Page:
A teenage girl is drawn into two of her classmates’ sadistic behaviour.
Publication: TheMovieWaffler, December 12th 2017
Review by Christopher Marchant
Directed by: Bartosz M Kowalski
Starring: Michalina Swistun, Nicolas Przygoda, Przemyslaw Balinski
It can be unprofessional to give away major plot points in a review. But with Polish thriller Playground(Plac zabaw), it feels irresponsible not to make clear that the film concludes with a thinly fictionalised version of the abduction and murder of James Bulger.
Set in a grimly nondescript town, Playground opens by looking into the home lives of three schoolkids. Each one unsettles the viewer. Gabrysia (Michalina Swistun) is nervous and shy, ready to tell popular and handsome Szymek (Nicolas Przygoda) of her feelings for him on the last day of school. She is deeply uncomfortable in her skin, to the point of pouring boiling water into her mouth.
Szymek is the doting carer to his disabled father, until a simmering frustration at his lot in life explodes. Czarek (Przemyslaw Balinski) is trapped between a baby in his room and an uncaring mother and older brother. All is shot in a cinema verite style, and though the child acting is flatter in this, I was initially reminded of Icelandic coming of age drama Heartstone.
When Gabrysia tells Szymek her feelings in the ruins behind the school, he brutally capitalises on them. Czarek is filming, and it becomes clear the pair entertain the darkest thoughts imaginable as a means of escape from their existences. Playground is not a look at children and their ordinary troubles, but a window into the banality of evil.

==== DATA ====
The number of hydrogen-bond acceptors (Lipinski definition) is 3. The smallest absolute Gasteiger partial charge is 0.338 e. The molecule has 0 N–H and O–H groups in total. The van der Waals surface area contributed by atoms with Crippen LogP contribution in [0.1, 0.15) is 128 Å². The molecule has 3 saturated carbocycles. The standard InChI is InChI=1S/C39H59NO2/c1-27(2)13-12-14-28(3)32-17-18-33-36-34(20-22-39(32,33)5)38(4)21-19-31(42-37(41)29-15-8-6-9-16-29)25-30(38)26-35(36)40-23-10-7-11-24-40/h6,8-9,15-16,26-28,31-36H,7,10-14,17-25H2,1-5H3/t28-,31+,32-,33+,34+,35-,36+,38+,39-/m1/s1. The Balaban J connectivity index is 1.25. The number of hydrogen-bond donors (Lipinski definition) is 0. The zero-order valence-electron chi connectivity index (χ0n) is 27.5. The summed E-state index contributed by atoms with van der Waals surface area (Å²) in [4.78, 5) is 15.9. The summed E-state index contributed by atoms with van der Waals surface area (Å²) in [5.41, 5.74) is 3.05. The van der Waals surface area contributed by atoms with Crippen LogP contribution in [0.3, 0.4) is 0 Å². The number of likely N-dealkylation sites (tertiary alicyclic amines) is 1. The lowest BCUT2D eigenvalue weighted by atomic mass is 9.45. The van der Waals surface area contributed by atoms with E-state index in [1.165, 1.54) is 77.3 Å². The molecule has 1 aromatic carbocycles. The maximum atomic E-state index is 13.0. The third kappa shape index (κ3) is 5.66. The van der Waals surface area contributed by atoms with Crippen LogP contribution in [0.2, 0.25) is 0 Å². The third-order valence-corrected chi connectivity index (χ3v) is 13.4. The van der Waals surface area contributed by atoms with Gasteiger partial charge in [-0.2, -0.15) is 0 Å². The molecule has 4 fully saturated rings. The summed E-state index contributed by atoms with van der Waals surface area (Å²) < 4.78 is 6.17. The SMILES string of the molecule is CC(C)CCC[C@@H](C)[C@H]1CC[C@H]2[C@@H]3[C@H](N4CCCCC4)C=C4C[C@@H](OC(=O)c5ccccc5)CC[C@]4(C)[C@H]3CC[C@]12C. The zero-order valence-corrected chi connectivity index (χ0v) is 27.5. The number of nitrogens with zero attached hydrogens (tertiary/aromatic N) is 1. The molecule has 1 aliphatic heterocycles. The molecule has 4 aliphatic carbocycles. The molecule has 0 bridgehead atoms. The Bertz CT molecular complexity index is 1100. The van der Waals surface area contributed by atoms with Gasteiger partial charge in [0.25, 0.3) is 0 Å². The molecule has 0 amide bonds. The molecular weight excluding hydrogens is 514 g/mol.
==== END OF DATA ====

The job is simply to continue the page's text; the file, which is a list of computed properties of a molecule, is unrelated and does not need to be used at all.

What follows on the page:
Once the boys make their way to the mall, only to find the game store is closed, things begin to follow a nauseatingly familiar path. The CCTV footage of a child being led away was immediately reminiscent of the Bulger murder, and the child being led past witnesses to train tracks left no question. This is not like Boy A, in which an audience is led to sympathise with Jack (Andrew Garfield) years after the crime took place. It is merely a cold look at what happened at the time, and why.
The symbolism of Playground is sometimes confused. Szymek and Czarek commit their atrocities in part because they are ignored, yet there is a surreal sequence in which an entire street of people are staring at them. At these points it’s hard to figure out what the film is trying to say, and with the inclusion of scenes so horrific Playground‘s justifications should be rock solid.
Director and editor Bartosz M Kowalski makes effective use of the camera to reflect the mindsets of its three leads. The sexual assault on Gabrysia is told from her perspective, lots of quick cuts and shaky camera work to show a situation rapidly getting out of control.
The murder of the toddler is shown through a single dispassionate wide shot, this being an evil borne of nothing more than two schoolkids’ fleeting boredom. This is a scene that may be even more disturbing than the rape in Irreversible, in which director Gaspar Noe likewise never moves the camera away.
Playground is a sickening and uncomfortable watch, especially for British viewers all too familiar with the events that inspired it. It is also able to delve into the mindset of child killers, and if you can stomach it, can teach a lot about kids turning to evil as a way of regaining power lost in the home.
Playground is on VOD now.